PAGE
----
MO, KS Republicans called for full impeachment trial of Mayorkas. Democrats dismissed them

The impeachment of Homeland Security Secretary Alejandro Mayorkas was never likely to pass the Senate.

Convicting Mayorkas of high crimes and misdemeanors, which required support from two-thirds of a Democratic-controlled chamber, was doomed when two Republicans joined Democrats to strike down the measure’s first vote in the House. It was doomed when the second attempt passed the next week by one Republican vote.

And it was doomed when the 100 senators were sworn in as jurors on Wednesday in the first impeachment trial of a cabinet member since 1876.

Senate Republicans, led by a group of hard-line conservatives, including Kansas’ Roger Marshall and Missouri’s Eric Schmitt, pushed forward anyway, arguing for a full trial as Democrats immediately moved to dismiss the articles of impeachment.

Within four hours, the Senate voted to dismiss both articles of impeachment without either side presenting evidence. The votes fell largely on party lines. Sen. Lisa Murkowski, an Alaska Republican, voted present on the motion to dismiss the first article of impeachment, but voted against the second motion.

Sen. Eric Schmitt, a Missouri Republican, was the first Republican to offer an objection to Schumer’s effort.

“I will not assist Sen. Schumer in setting our constitution ablaze,” Schmitt said, in a brief speech his staff immediately clipped and posted on social media.

Schmitt and Marshall have been pushing for a full trial for more than a week. Along with a group of conservative hard-liners – Sens. Rick Scott, of Florida; Ted Cruz, of Texas; John Kennedy, of Louisiana; Ron Johnson, of Wisconsin; and Mike Lee of Florida – Scott has been saying that anything other than a full trial would set a bad precedent.

“The constitution actually calls for us to have a trial,” Schmitt told The Star last Wednesday. “It’s one of the things we’re supposed to do as a Senate. If he nukes the impeachment trial, there’s never going to be another impeachment trial.”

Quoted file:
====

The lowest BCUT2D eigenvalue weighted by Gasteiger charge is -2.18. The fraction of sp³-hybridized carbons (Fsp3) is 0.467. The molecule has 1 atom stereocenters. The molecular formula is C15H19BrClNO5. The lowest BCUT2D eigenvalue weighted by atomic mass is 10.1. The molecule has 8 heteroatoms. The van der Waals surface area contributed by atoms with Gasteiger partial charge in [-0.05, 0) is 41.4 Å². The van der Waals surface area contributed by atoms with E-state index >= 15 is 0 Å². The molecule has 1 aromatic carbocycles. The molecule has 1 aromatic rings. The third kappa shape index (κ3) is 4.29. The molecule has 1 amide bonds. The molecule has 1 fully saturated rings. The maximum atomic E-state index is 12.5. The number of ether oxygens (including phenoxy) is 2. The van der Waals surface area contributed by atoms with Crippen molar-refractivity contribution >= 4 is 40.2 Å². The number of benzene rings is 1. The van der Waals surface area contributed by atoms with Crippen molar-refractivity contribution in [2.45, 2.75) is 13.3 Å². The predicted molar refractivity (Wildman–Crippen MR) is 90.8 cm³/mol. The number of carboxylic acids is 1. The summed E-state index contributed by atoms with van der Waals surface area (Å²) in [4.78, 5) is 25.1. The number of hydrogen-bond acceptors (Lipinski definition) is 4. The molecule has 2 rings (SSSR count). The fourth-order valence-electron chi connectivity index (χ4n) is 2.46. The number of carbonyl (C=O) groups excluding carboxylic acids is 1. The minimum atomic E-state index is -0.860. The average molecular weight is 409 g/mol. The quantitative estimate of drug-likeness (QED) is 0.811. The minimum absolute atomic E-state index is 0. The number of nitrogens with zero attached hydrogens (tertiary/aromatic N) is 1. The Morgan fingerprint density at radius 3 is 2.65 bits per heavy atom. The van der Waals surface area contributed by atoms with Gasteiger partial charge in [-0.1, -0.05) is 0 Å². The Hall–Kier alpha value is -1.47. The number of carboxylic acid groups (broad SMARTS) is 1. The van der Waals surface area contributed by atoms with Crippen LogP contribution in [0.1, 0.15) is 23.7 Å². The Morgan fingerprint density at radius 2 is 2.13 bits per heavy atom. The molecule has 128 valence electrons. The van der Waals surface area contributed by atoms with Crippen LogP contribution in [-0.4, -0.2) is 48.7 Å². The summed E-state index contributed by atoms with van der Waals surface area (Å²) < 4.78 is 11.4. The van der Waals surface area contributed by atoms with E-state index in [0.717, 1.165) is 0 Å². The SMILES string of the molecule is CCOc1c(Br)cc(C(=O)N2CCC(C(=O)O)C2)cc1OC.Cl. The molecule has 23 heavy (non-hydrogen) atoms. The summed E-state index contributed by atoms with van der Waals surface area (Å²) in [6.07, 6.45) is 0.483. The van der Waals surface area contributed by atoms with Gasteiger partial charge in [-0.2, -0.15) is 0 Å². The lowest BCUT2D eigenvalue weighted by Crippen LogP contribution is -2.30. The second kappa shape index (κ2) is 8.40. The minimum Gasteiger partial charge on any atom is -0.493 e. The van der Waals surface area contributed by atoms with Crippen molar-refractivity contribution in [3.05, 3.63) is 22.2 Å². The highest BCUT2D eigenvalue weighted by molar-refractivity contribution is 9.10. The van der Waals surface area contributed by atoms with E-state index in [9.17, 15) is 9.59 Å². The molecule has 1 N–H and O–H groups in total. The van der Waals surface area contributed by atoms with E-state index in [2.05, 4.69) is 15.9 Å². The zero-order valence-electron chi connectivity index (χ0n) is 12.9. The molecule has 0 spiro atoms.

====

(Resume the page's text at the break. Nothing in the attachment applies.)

Those same hard-liners also helped kill a bipartisan agreement on immigration reform earlier this year, and arguments about the constitutional precedent of holding a trial quickly addressed the politics underscoring the impeachment.

The Senate, along with the presidency, is up for grabs in November, and the historic surge of illegal crossings at the southern border have been a top issue for Republicans in the early stage of the election.

Senate Democrats are hoping to hold on to seats that have increasingly voted for Republican candidates, like Montana and Ohio. The presidency will likely hinge on swing states like Wisconsin, Pennsylvania and Arizona.

The House impeached Mayorkas on two counts: that he violated the law by not enforcing laws to detain people who cross the southern border and that he had knowingly made false statements when he said the border was secure.

Republicans have been quick to tie the Biden administration’s policies to crimes committed by people who entered the country illegally, like the murder of Laken Riley, a Georgia nursing student who was killed while out for a jog.

Scott on Wednesday asked reporters to picture their parents, siblings and children.

“People just like your family have been raped, have been sold into human trafficking, have been murdered,” Scott said. “That’s happening.”

Marshall, the Kansas Republican, was quick to illustrate the potential political consequences of the trial.

“I certainly just hope that the folks in states like Montana and Pennsylvania, Michigan and Wisconsin, Arizona and Nevada are paying attention,” Marshall said Wednesday. “They have an opportunity to reach out to their senator and ask them to have an impeachment trial. If they don’t then we need to hold them accountable in November.”

Democrats, too, have been calling the impeachment trial a political ploy, but for different reasons. Sen. Jack Reed, a Rhode Island Democrat, called the impeachment a “partisan hit-job” and said he supported a quick dismissal of the charges.

“House Republicans waited nearly two months after voting to impeach Secretary Mayorkas to seek a trial in the Senate,” Reed said. “And during that time they actively blocked bipartisan border security fixes.”

Ultimately, only three House impeachment managers showed up for the trial. Mayorkas never formally announced a defense team.

Hard-liners have pledged to slow down an already glacial Senate if Democrats dismiss the charges without a full trial.

“Everything should be on the table,” Scott said. “This is ridiculous. We have families all over the country that have been devastated over this. And so we should take this very seriously and hold the Senate accountable for not doing its job.”

So far, most of the Senate Republican caucus has gone along. Sen. Lindsay Graham, a South Carolina Republican, penned a letter signed by 43 Republicans last week urging Schumer to hold a complete trial.